Thursday, September 4, 2008

Writing a Synopsis--As a Selling Tool

Writing a synopsis is tough. In fact, it can be pure torture! I've most often written them after the book is finished. But it's hard to do it then, because you tend to want to include every little plot point and end up with a 20 pager that has too much detail.


I've also written a synopsis or two just for contests, when all I had written of the book was a few chapters. I bet each and every judge could tell that, too. (I've seen it in judging contests myself.) The synopsis goes like this: Heavy detail about characters. Heavy detail about the opening scenes. Then all of a sudden, it gets vague and skips all kinds of things. It goes from describing a scene in detail to: "The next two weeks fly by.... Then everything goes wrong when blah, blah, blah.... Then he finally admits he loves her... Then they kiss and he proposes." It's almost comical because you can mark the exact place the writer stopped writing on the manuscript and started trying to guess what was going to happen. And as I said, I've been guilty of doing this!


Well, just this past weekend I finished up my first proposal. I had to write the synopsis without having the book totally fleshed out, before writing the chapters. And it was difficult! So, I thought I'd share a little of what I did to come up with a synopsis to use as a selling tool.


First, I had already spent a good bit of time on character development after I sent in my last book. (You know you can't ever rest after submitting one book!) Then I had to drop the work when the book sold and it was time to do revisions. So, when I picked it back up to do the proposal, I re-read all my character notes and made some changes. Then I filled out the Magic Conflict Chart (which I love to use to brainstorm scene ideas) that's in Carolyn Greene's Prescription for Plotting workbook. In the middle of doing that, I got stuck, so I tried (for the first time) using Blake Snyder's Beat Sheet--following his 15 beats, or plot points. You can find the sheet on his website and download it for free. I filled out that sheet for each character (using my Magic Conflict Chart for help) and finally wrote the synopsis from that Beat Sheet.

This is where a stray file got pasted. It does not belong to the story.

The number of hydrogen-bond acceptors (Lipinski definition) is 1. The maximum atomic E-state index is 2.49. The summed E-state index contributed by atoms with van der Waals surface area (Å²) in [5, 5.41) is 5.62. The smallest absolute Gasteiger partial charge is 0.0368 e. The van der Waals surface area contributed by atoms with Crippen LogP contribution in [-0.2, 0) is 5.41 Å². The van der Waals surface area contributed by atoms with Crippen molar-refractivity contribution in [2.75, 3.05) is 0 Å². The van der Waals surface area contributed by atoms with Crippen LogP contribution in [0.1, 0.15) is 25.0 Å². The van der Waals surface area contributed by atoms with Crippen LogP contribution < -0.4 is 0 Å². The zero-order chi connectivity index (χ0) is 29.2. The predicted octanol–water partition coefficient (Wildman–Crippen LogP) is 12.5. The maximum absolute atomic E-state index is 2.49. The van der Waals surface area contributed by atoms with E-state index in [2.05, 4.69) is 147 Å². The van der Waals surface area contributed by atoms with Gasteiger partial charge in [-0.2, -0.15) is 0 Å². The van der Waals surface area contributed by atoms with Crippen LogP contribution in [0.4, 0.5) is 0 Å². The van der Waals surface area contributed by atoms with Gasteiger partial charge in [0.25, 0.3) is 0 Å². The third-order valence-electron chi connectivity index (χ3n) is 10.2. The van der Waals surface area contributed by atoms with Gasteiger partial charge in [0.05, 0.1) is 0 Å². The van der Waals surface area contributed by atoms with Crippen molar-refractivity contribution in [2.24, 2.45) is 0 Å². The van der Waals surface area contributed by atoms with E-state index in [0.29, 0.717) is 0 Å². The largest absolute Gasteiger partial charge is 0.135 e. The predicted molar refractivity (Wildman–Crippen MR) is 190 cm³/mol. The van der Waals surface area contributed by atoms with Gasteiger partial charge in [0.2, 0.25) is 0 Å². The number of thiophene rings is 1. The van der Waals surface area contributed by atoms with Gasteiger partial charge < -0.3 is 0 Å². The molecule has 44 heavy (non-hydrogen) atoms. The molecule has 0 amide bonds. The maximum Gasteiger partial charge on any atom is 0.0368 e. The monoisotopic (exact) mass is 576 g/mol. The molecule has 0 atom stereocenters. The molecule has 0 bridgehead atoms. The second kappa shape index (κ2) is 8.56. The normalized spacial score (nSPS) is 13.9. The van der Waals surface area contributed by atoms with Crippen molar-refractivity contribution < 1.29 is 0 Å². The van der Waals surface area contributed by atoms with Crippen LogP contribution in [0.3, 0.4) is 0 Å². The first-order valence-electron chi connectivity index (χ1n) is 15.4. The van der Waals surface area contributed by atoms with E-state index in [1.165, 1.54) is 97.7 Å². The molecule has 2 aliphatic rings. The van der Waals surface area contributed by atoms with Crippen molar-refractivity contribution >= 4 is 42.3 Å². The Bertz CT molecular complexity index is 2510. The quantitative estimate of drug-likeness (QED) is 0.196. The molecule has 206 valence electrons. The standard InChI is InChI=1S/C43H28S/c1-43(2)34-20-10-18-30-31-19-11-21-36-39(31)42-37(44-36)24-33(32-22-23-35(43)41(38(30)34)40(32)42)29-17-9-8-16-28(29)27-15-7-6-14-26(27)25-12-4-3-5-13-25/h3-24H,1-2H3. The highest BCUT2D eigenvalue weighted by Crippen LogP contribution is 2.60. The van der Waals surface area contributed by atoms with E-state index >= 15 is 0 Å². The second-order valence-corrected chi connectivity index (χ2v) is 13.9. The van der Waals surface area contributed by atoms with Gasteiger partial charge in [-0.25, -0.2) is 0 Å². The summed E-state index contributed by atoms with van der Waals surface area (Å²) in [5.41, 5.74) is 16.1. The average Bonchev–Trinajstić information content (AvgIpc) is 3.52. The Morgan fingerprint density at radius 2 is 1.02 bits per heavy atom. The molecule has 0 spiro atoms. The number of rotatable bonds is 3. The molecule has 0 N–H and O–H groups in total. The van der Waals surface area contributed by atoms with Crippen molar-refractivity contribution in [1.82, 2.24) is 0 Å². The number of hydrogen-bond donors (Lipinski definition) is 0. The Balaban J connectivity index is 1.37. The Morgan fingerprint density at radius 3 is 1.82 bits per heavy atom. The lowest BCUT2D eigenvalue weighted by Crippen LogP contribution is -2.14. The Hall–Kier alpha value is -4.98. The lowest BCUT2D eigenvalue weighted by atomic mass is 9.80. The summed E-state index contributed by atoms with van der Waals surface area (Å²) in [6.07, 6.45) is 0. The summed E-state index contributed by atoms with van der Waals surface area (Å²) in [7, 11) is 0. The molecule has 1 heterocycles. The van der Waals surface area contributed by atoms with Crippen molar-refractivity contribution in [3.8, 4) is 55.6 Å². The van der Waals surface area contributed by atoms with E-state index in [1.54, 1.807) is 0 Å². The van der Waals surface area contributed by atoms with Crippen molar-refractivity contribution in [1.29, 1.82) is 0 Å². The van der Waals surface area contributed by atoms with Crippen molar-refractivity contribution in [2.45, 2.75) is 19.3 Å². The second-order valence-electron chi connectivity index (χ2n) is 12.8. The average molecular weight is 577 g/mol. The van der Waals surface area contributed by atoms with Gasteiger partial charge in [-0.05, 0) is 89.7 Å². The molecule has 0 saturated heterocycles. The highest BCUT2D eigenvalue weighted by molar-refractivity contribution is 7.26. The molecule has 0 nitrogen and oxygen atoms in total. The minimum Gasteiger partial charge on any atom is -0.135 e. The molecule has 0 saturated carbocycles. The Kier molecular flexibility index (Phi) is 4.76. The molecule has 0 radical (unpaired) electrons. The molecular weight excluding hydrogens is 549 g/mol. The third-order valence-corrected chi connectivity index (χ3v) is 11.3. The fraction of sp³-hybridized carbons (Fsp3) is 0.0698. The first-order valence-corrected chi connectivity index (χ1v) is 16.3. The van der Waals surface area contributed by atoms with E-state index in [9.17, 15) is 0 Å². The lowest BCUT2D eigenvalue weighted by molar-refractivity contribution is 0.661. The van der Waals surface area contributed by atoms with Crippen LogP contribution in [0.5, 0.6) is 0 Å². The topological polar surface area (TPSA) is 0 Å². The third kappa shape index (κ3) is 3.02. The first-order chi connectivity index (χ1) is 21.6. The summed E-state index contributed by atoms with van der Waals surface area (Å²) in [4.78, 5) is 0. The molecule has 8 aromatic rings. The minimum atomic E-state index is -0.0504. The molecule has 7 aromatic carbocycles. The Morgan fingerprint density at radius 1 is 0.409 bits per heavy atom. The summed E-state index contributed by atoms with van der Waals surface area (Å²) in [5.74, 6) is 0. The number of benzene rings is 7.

I hope I included everything that's needed in that synopsis (I already submitted it)! And I think I learned a lesson about how important it is to figure out how to write one before the book is totally plotted or written. An effective synopsis is not only for contests or for sending in with completed manuscripts. It's a skill you and I will need for selling books! So we need to practice it. We can't let it scare us to death.

Another place you might like to check is Lisa Gardner's website for info on conquering them: http://www.lisagardner.com/tricks/synopsis.htm

And for some great overall info on writing (and an article on synopses) check out Alicia Rasely's archives: http://www.sff.net/people/alicia/archive.htm


Anything you'd like to share about what helps you write a synopsis? I'd love to hear!

Missy

2 comments:

  1. What helps me write a synopsis? Prayer, and lots of it. I was working on a synopsis a couple of months ago, laboring and lamenting. The shortest I'd managed was five pages. And very boring. I skimmed a couple of articles on synopsis writing, trying to glean something. I prayed. I whined. I prayed some more. I begged for God to reveal something to me. Then, I woke up one morning with a nugget of an idea. I went to my computer. In short order, I had a three page synopsis that was the best I'd ever written--fast-paced, held my attention. Yes, Lord! Thank you!

    Never underestimate the power of prayer :-)

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  2. So cool, Mindy!! Thanks for sharing! :)

    Missy

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